Plants of
South Australia
Brachyscome parvula
Coast Daisy
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Regional Species Conservation Assessments per IBRA subregion.
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Botanical art

Kath Alcock paintings: 13.


Brachyscome from the Greek 'brachys' meaning short and 'kome' meaning hair; referring to the short bristles or hairs of the pappus. Parvula from the Latin 'parvus' meaning small; alluding to its appearance.

Distribution and status

Scattered eastward from the Mount Lofty Ranges to the lower South-east in South Australia, growing on coastal cliffs and saline, marshy ground near the sea, to inland grassland, woodland and forest. Also found in Victoria and Tasmania. Native. Rare in South Australia. Common in all the other states. This daisy is endangered in the Adelaide and Mount Lofty Ranges region where it is only known from a couple of small extant populations in the Mt Crawford area. The SA Seed Conservation Centre collected ~700 seeds in 2016 with support from AMLR NRM and has propagated a number of plants for a Seed Production Area in the Adelaide Botanic Gardens with the assistance of Marden College students.
Herbarium regions: Northern Lofty, Murray, Southern Lofty, South Eastern
NRM regions: Adelaide and Mount Lofty Ranges, South Australian Murray-Darling Basin, South East
AVH map: SA distribution map (external link)

Plant description

Annual or perennial herb to 40 cm high with erect or ascending, hairless, branching stems. Basal leaves hairless, entire and linear to narrowly oblanceolate or lobed to 7 cm long. Other leaves entire or lobed to 10 cm long, hairless or with sparse glandular hairs. Flowers are small white to lilac daisy. Flowering between September and April. Fruits are small brown daisy heads. Seeds are dark brown to black pyramid-shaped seed to 1.5 mm long and 0.5 mm wide, with a smooth surface. Seed embryo type is spatulate fully developed.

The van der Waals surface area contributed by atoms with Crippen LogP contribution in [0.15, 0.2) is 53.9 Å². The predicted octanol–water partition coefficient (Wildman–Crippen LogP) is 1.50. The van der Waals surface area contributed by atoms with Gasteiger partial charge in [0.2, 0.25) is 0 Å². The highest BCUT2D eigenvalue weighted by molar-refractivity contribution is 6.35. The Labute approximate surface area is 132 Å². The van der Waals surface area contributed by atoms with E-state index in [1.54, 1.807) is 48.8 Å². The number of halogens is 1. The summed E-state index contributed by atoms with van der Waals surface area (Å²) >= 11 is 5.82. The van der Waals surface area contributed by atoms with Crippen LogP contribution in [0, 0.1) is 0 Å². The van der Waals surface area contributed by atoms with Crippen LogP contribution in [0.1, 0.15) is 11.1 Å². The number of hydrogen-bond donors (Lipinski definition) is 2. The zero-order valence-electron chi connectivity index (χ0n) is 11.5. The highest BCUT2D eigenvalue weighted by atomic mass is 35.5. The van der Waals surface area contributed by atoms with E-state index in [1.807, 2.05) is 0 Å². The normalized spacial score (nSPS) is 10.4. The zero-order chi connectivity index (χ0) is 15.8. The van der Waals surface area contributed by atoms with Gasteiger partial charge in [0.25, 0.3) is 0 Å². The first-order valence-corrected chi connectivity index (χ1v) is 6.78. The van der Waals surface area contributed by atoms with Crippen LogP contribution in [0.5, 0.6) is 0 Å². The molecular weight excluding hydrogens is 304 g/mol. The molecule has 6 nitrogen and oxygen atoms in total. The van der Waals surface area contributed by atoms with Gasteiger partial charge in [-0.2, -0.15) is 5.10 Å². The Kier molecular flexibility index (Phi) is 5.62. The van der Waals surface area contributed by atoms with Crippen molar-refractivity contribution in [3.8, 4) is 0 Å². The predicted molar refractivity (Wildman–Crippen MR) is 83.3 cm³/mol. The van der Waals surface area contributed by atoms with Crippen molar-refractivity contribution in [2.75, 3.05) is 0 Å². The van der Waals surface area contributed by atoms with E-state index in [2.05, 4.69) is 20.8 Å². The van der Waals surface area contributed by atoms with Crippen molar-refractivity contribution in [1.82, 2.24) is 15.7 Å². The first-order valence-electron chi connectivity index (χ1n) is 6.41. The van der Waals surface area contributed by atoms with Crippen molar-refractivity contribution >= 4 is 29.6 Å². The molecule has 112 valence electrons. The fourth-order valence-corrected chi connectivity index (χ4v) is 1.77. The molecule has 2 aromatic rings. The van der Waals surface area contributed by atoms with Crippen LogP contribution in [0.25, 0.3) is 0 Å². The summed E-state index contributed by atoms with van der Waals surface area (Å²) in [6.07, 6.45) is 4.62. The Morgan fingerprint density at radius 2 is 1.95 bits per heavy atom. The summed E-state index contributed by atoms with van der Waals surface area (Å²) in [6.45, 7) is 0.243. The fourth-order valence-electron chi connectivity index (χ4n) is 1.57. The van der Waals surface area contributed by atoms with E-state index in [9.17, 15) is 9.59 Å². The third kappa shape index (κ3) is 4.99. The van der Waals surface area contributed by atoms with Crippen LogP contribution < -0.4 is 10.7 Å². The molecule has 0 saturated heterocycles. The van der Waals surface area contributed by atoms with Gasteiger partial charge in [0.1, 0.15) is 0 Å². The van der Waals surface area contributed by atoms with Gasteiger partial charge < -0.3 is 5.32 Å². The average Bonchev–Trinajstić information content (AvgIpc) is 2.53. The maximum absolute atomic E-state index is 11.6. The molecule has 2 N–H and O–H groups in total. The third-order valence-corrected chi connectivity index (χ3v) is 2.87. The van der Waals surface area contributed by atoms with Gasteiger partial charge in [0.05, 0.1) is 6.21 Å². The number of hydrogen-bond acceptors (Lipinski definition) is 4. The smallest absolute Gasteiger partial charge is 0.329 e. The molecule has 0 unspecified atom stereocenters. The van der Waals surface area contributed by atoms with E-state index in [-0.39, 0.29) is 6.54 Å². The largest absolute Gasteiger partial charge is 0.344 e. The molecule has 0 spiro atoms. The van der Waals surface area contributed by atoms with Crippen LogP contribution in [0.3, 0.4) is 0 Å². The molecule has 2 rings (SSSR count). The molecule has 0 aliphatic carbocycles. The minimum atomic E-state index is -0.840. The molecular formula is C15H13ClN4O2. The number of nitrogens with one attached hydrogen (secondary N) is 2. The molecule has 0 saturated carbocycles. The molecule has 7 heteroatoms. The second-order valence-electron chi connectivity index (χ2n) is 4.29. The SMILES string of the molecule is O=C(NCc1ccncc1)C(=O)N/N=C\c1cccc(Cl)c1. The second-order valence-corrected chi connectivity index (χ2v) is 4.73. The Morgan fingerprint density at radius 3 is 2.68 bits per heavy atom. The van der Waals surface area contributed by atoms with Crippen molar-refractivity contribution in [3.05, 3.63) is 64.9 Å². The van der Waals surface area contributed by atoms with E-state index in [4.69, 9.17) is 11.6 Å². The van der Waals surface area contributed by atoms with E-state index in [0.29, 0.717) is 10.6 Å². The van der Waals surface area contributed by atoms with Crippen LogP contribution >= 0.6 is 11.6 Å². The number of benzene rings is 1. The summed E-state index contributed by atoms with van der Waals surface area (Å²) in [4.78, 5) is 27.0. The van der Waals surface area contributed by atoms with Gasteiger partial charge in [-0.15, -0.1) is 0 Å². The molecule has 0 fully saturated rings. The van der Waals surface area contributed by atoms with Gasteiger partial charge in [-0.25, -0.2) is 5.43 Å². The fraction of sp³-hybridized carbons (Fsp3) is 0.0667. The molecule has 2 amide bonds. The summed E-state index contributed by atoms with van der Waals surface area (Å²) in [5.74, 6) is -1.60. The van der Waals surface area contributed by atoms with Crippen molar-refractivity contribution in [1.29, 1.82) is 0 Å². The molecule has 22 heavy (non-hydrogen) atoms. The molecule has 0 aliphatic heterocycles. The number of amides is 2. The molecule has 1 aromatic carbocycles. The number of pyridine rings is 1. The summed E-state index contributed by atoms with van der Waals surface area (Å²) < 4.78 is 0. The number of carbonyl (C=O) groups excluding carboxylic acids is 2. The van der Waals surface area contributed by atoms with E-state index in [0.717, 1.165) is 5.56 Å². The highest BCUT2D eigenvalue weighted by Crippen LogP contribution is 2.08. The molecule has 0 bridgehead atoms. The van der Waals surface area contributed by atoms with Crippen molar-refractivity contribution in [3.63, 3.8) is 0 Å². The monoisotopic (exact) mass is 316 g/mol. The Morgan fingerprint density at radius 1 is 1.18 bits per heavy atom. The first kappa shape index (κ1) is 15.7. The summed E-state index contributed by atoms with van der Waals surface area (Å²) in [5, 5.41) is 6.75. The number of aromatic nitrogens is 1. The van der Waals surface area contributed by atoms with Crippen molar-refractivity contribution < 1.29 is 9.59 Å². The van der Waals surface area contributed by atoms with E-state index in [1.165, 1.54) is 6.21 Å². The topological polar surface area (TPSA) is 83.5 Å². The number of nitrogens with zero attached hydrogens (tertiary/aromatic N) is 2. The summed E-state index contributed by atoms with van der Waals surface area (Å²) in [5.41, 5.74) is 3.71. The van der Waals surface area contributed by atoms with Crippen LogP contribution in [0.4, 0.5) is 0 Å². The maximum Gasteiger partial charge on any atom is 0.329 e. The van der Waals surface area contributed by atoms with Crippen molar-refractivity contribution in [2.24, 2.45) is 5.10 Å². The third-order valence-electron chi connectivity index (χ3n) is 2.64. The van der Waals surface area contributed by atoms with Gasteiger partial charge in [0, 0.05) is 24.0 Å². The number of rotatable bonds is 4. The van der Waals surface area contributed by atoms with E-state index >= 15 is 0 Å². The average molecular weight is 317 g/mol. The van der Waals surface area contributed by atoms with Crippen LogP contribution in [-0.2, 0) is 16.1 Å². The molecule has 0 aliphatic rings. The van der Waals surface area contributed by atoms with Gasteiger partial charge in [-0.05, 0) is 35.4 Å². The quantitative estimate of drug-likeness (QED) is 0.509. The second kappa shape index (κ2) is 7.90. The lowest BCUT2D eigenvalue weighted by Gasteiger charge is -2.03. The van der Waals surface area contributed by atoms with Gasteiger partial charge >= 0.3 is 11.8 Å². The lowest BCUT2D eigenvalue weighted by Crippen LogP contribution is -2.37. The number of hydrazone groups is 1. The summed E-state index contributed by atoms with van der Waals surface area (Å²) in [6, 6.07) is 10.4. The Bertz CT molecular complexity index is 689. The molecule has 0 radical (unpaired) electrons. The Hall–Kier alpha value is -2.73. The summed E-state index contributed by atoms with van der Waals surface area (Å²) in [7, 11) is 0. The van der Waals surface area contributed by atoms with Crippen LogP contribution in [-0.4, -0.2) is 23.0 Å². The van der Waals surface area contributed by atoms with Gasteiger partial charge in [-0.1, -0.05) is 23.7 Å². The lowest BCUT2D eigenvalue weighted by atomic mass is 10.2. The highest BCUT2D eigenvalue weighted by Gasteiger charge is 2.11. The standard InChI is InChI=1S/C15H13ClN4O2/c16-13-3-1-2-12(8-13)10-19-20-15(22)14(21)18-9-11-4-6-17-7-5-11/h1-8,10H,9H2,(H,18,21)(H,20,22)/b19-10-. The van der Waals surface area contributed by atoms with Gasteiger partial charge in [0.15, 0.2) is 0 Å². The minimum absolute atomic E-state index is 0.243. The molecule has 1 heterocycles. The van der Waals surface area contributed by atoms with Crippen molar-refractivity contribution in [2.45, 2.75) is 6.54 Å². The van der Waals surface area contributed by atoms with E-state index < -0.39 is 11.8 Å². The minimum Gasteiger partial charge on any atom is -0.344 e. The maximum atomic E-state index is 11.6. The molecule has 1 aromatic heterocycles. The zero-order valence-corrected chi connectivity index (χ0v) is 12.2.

Seed collection and propagation

Collect seeds between October and January. Pick heads that are maturing, drying off, with brown seeds that dislodge easily. Place the seed-heads in a tray and leave to dry for a week. Then gently rub the heads by hand to dislodge the seeds. Use a sieve to separate the unwanted material. Store the seeds with a desiccant such as dried silica beads or dry rice, in an air tight container in a cool and dry place. From three collections, the seed viability were average to high, ranging from 50% to 100%. This species may have physiological dormancy that needs to be overcome for the seed to germinate. Winter and spring/autumn conditions produce high germination. However, gibberellic acid (250 mg/L) or potassium nitrate (100 mg/L) added to water agar can increase germination. After-ripening at 45 degrees celsius for 1 - 2 months or at 15 - 30 degrees celcius for up to 12 months can alleviate dormancy.

Seeds stored:
LocationNo. of seeds
(weight grams)
of plants
Collection number
Collection location
% ViabilityStorage
BGA8,100 (0.42 g)23-Oct-2006MJT6
South Eastern
1-Aug-200750%+5°C, -18°C
BGA7,600 (0.39 g)8-Oct-2006DJD465
South Eastern
1-Aug-2007100%+5°C, -18°C
450 (0.028 g)
3,500 (0.21 g)
South Eastern
BGA13,400 (0.7 g)19-Nov-2008TST671
South Eastern
1-Jan-201295%+5°C, -18°C
South Eastern
BGA600 (0.04 g)50+8-Dec-2016DJD3552
Southern Lofty
BGA3,700 (0.37 g)50+15-Nov-2017JRG625
South Eastern
BGA15,600 (1.25 g)50+1-Dec-2017DJD3552
Southern Lofty
30-Jun-201895%-18°C, -80°C
BGA3,000 (0.19 g)30+14-Nov-2018DJD3817
Southern Lofty
Location: BGA — the seeds are stored at the Adelaide Botanic Gardens, MSB — the seeds are stored at the Millennium Seed Bank, Kew, England.
Number of plants: This is the number of plants from which the seeds were collected.
Collection location: The Herbarium of South Australia's region name.
% Viability: Percentage of filled healthy seeds determined by a cut test or x-ray.
Germination table: